Another species at risk and whose main threat is humans is the turtle. Turtles have been around for over 200 million years. The snapping turtle has been around for about 40 million years, so it was walking with dinosaurs. I love the way they almost look like a dinosaur themselves with their prehistoric looking tails with triangular crests along their length. Their tails can sometimes be longer than their body!
We found this Snapping Turtle on the lane way, heading home from the cottage. It was right in the middle of the road, but thankfully we spotted it. Like the snakes, we really need to pay attention for the “turtle crossing” signs and try to protect these animals from being hit by cars on the roads. The females will often cross roads when looking for a nesting site and because it takes so long for the females to mature and so few eggs hatch, the loss of adult females has put these animals at risk with their population declining. If you see a turtle trying to cross a road you need to help it so that the next car doesn’t miss seeing it and hits it. Don’t try and change a turtle’s direction because it will just turn around and try again.
We didn’t try and move this turtle because it was so large and snapping turtles are aggressive on land. Snapping turtles can’t hide in their shells when disturbed, like other turtles do, which is why it uses its powerful jaw to defend itself. Whilst they can’t pull their head into their shell, they have a long neck that is stored in its shell when not in use and it is very agile, so it can reach further than sometimes expected. It can easily break a large stick with its jaw, so you really need to clear of these animals! They are actually only aggressive on land and quite shy in the water, preferring to quickly swim away when approached.
These are huge animals and weigh an average of 22lbs, but some have exceeded 70lbs! They live for 40-50 years, but some have been known to live over 100 years of age. They eat aquatic plants and animals, including fish, frogs, birds, snakes and even other turtles. Like snakes, it plays an important role as a scavenger, eating dead fish and animals. They are so good at locating decaying matter that they are sometimes used to find dead bodies in lakes. They swallow small prey whole or use their beak, with their strong jaws and claws to tear larger prey into pieces. It can go for weeks without food, but will eat all it can when it does find food.
Snapping turtles are nocturnal and we saw this one late in the day. They like to spend most of their time in shallow water, buried in mud and waiting for prey. They don’t spend much time basking like other turtles do, which is why we don’t get to see them as often as other turtles.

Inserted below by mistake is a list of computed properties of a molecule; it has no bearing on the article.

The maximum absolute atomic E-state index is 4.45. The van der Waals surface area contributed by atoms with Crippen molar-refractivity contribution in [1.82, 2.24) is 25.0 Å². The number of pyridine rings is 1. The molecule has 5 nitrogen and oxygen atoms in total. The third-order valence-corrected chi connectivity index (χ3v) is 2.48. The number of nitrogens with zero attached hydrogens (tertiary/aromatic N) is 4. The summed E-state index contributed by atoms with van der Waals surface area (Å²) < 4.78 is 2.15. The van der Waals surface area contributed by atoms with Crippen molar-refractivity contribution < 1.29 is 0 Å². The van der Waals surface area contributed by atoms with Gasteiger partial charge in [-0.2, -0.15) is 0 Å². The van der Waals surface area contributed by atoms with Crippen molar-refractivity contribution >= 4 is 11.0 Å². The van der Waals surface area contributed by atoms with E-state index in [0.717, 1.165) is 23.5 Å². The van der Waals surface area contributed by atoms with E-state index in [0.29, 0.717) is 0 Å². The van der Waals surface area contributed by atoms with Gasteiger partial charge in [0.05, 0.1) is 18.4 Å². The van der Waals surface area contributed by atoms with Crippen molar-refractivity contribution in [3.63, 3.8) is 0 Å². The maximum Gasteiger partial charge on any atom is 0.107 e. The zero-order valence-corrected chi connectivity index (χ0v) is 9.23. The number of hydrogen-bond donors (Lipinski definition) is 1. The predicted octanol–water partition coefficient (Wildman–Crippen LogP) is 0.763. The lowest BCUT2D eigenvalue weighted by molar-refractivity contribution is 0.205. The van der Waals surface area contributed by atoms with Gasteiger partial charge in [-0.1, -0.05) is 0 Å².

Females don’t mature until they are 15-20 years old and will travel a long way on land to find just the right spot to lay her eggs. They lay between 25-80 eggs each year, but only 1 in 100 eggs will hatch because racoons, foxes, skunks and large birds love to hunt for these protein rich eggs. They are about the size of ping-pong balls.
We found a little baby snapping turtle at the end of last year. I am not sure how old this one was. I read that they grow quite fast and become quite large in just one year, so I am assuming this was under a year old.
We also found a turtle nest on our property, but I don’t think this was a snapping turtle nest because the egg shells look too small.
We often see turtles sunning themselves on a log in the lake. These are mostly Painted Turtles, which is the most widespread native turtle of North America. These have been around for 15 million years and have lost that prehistoric look that the snapping turtles have. Even though these are only 4-10 inches long and much smaller than the snapping turtles they can live for 30-40 years.
There are two types of painted turtles in this area, the Western and the Midland. The Western has a red pattern on the bottom shell, but I couldn’t see enough to tell which this one is.
Northern Map turtles have stripes similar to the Midland Painted Turtle, but don’t have the red or orange markings on the shell and the lines on the shell look rather like contour lines on a map.
These are only three of the eight species of turtles in Ontario, so I still need to look out for Blanding’s Turtle (they have mottled yellow spots), Eastern Musk Turtle (they have a brown shell and a yellowish lower shell and are quite small), Spiny Softshell (has a soft shell and a pointed nose), Spotted Turtle (they have bright yellow spots) and Wood Turtles (they have a highly sculptured upper shell and live in the woodlands). I might not find some of these in our area because they have declined in numbers and are endangered. It is estimated that there are only 2000 Spotted turtles throughout the whole of Ontario and only 50 reproductive individuals. They are tiny too, with a maximum length of 12 cm, so I need to keep my eyes open down at the marsh at the end of the bay. Hopefully one day I will be able to post a picture of one and celebrate that our little bit of wilderness has provided an undisturbed home for one!